President Paul Kagame has called on leaders gathered at the 15th annual National Leadership Retreat to pull in the same direction in order to achieve the country’s development goals.
The four-day retreat, which opened Monday at Rwanda Defence Force Combat Training Centre in Gabiro in Gatsibo District, was attended by First Lady Jeannette Kagame and attracted about 300 leaders from the central government, local government, parastatals and the private sector to discuss a number of critical issues affecting the country.
“Leaders must make sure that we are constantly delivering on our vision. Over the last 15 years we have insisted on coordination and working together, but, for some reason, when it comes down to execution, herein lies the problem and people fail to work together,” Kagame told the leaders.
He added: “How can we achieve our vision without working together?” The president urged the leaders to complement each other’s efforts in order to fast-track the development of the country and its citizens, adding that leaders are supposed to show the way and inspire the rest of the population to set out to achieve their development goals.
“The reason why we are leaders is because we have to provide leadership. Leaders set the vision. This retreat should help us to understand whether the vision set is clear to all of us and to everyone and how we are travelling that journey to realise the vision,” he said.
This year’s retreat discussions will focus on where Rwanda is today in relation to the country’s development targets, prerequisites for the country’s growth agenda, transformation through enhanced urbanisation and competitiveness.
Other topics under discussion include education that promotes a knowledge-based economy, fighting corruption and improving the quality of healthcare services.
The 15th National Leadership Retreat comes after the adoption of the National Strategy for Transformation (NST1), a seven-year government programme.
Under the seven-year programme, from 2017-2024, the Government plans to connect all Rwandans to water and electricity, create 1.5 million off-farm jobs, and double tourism revenues from the current $404 million to $800 million a year.
Under Vision 2050, Rwanda seeks to become a high income economy – making it possible for every Rwandan to earn at least $12,000 a year and leading a higher standard of living.
The annual per capita income currently is around $720.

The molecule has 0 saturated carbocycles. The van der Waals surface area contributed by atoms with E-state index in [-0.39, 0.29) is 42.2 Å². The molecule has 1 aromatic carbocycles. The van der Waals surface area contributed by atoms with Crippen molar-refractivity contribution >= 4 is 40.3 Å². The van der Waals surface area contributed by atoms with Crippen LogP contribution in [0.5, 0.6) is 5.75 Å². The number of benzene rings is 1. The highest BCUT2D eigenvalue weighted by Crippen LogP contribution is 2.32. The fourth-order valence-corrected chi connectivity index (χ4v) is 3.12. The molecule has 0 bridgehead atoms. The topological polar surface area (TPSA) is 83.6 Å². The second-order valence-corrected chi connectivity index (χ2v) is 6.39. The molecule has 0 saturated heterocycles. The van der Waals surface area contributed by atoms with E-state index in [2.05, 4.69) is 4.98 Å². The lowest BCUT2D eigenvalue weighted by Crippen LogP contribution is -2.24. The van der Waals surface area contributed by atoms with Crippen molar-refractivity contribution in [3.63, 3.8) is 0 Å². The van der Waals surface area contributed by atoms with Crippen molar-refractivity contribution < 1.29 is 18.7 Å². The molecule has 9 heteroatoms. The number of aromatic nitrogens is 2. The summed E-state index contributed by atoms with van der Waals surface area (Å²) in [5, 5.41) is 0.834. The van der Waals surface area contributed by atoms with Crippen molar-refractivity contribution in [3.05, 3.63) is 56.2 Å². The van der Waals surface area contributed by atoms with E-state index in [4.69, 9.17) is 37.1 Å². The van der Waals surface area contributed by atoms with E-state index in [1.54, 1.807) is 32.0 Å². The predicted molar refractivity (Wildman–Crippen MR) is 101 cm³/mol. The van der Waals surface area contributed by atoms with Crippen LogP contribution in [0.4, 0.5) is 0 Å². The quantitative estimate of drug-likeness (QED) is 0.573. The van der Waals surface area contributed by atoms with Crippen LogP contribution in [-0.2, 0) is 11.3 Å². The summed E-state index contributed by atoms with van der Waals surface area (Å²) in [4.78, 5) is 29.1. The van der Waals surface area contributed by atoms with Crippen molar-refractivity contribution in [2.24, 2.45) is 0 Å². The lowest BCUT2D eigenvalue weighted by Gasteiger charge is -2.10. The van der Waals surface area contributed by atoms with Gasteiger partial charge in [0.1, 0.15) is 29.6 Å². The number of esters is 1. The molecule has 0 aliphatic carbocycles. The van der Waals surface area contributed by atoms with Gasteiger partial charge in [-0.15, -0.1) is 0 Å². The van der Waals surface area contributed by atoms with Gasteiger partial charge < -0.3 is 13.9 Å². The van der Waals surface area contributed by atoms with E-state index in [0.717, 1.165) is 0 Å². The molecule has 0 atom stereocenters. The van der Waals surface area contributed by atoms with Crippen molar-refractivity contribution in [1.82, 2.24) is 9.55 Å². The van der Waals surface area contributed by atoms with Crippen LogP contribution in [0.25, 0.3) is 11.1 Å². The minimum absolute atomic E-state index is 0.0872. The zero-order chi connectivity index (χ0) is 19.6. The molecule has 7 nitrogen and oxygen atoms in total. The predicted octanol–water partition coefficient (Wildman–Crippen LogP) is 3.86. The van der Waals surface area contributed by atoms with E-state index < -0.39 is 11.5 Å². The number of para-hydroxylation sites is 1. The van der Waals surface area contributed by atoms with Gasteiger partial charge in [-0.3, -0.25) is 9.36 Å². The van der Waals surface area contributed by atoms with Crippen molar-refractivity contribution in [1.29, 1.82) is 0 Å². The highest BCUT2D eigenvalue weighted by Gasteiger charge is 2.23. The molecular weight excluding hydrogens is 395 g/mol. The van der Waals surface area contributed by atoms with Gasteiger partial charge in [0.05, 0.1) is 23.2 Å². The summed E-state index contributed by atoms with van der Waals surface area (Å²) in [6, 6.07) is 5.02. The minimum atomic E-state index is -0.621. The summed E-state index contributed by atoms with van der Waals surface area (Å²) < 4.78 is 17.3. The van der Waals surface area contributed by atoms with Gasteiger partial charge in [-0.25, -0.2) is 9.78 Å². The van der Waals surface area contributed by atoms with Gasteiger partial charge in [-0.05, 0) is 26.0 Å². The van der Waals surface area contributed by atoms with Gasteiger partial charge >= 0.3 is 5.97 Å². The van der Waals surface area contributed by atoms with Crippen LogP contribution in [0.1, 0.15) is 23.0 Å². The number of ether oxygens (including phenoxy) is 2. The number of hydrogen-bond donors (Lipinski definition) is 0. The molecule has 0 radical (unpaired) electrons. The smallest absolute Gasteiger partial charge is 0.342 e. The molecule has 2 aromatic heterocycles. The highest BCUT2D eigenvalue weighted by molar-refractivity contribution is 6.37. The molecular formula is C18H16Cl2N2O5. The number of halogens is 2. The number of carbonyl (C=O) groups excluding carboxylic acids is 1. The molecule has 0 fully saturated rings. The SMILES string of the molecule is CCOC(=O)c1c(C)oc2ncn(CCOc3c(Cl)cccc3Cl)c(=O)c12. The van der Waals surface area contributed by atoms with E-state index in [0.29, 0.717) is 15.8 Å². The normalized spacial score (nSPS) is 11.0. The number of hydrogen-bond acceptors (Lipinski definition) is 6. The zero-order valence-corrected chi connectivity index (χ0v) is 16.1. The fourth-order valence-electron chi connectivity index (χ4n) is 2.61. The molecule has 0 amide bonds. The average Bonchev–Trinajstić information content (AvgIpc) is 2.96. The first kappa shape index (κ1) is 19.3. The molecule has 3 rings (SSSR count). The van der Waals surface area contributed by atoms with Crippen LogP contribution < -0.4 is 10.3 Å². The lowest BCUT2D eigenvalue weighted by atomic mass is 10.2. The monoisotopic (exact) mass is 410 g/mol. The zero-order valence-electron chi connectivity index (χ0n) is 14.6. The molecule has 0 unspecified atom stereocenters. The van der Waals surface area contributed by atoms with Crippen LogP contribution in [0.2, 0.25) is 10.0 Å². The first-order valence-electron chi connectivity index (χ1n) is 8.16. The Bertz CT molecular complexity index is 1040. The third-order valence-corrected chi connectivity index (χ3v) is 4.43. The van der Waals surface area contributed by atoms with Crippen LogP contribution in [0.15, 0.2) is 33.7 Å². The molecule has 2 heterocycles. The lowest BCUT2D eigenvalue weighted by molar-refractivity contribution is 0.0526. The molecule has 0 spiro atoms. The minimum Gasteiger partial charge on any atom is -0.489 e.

At the on-going retreat, President Kagame urged leaders to think further on how the country’s vision can best be achieved.
“It’s not just a custom of coming here to discuss issues and go back home, but it should serve as an opportunity to make changes to certain things. What is not working should be changed,” Kagame told the leaders.
Among other key things that the President pushed the leaders to fix immediately is the issue of child malnutrition as well as the issue of children who end up on the streets instead of staying in school.
How serious is malnutrition?
While the country has made significant improvement in its health sector over the last decade, including significant reductions in maternal mortality from 1071 deaths per 100,000 live births in 2000 to 210 per 100,000 in 2015 and significant decline in child mortality rate, the issue of malnutrition continues to be a challenge.
The cost of Hunger Survey indicates that Rwf503.6 billion, which was the equivalent of 11.5 per cent of GDP, was lost in 2012 as a result of child under nutrition.
According to statistics presented by the Prime Minister Edouard Ngirente in Parliament early this month, the issue of malnutrition continues to decline at the rate of 6 per cent every five years, or 1.3 per cent annually.
However, the Rwanda Demographic and Health survey 2014/2015 shows that the percentage of malnourished children stood at 38 per cent in 2015 as compared to 51 per cent in 2005.
Up to 9 per cent were underweight compared to their age, 2 percent were underweight compared to their height, 37 per cent were anaemic, while 8 percent were obese.
In an interview, then, Senator Jean Damascene Ntawukuriryayo said that it was time to shift focus to policies that advance prevention other than remedies.
“I feel like we need to stop focusing on remedies and start focusing on prevention. We have some good programmes but we need to strengthen the policies aimed at fighting poverty within society. If 38 per cent of our population live below the poverty line, that means about four million people. The question is; do they get food and if they do, is it enough?” he said.
Ntawukuriryayo also advised that the ministry in charge should promote internal trade so that areas that have an abundance of food can share with others that are not food secure.
He said that for this to work, there was need to teach people about family planning focusing on the younger generation.
The National Leadership Retreat, commonly known as Umwiherero, borrows from a tradition in Rwandan culture whereby leaders would convene to reflect on issues affecting their communities.
Additional reporting by Nasra Bishumba